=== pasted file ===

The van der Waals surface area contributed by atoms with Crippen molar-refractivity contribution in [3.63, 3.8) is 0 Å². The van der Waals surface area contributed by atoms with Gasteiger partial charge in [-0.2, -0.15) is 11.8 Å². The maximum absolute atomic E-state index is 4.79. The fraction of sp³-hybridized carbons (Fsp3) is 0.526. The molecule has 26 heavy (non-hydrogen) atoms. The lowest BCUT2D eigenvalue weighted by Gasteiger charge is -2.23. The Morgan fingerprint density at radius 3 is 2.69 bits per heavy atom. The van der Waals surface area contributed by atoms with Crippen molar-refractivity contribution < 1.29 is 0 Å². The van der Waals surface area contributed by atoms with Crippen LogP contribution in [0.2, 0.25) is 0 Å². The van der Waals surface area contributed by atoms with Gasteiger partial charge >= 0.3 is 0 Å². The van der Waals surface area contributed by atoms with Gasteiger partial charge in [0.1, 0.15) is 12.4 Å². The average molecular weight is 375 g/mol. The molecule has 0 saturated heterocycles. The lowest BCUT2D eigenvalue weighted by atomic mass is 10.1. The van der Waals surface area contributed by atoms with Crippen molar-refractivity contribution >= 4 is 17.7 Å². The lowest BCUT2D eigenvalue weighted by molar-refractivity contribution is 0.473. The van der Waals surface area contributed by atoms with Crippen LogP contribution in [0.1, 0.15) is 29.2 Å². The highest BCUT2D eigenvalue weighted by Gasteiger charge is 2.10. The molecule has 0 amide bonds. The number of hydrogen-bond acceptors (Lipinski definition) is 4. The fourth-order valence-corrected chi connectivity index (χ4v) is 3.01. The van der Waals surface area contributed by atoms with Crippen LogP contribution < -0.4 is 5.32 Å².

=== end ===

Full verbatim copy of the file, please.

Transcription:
The van der Waals surface area contributed by atoms with Crippen molar-refractivity contribution in [3.63, 3.8) is 0 Å². The van der Waals surface area contributed by atoms with Gasteiger partial charge in [-0.2, -0.15) is 11.8 Å². The maximum absolute atomic E-state index is 4.79. The fraction of sp³-hybridized carbons (Fsp3) is 0.526. The molecule has 26 heavy (non-hydrogen) atoms. The lowest BCUT2D eigenvalue weighted by Gasteiger charge is -2.23. The Morgan fingerprint density at radius 3 is 2.69 bits per heavy atom. The van der Waals surface area contributed by atoms with Crippen molar-refractivity contribution < 1.29 is 0 Å². The van der Waals surface area contributed by atoms with Crippen LogP contribution in [0.2, 0.25) is 0 Å². The van der Waals surface area contributed by atoms with Gasteiger partial charge >= 0.3 is 0 Å². The van der Waals surface area contributed by atoms with Gasteiger partial charge in [0.1, 0.15) is 12.4 Å². The average molecular weight is 375 g/mol. The molecule has 0 saturated heterocycles. The lowest BCUT2D eigenvalue weighted by atomic mass is 10.1. The van der Waals surface area contributed by atoms with Crippen molar-refractivity contribution >= 4 is 17.7 Å². The lowest BCUT2D eigenvalue weighted by molar-refractivity contribution is 0.473. The van der Waals surface area contributed by atoms with Crippen LogP contribution in [0.1, 0.15) is 29.2 Å². The highest BCUT2D eigenvalue weighted by Gasteiger charge is 2.10. The molecule has 0 amide bonds. The number of hydrogen-bond acceptors (Lipinski definition) is 4. The fourth-order valence-corrected chi connectivity index (χ4v) is 3.01. The van der Waals surface area contributed by atoms with Crippen LogP contribution < -0.4 is 5.32 Å².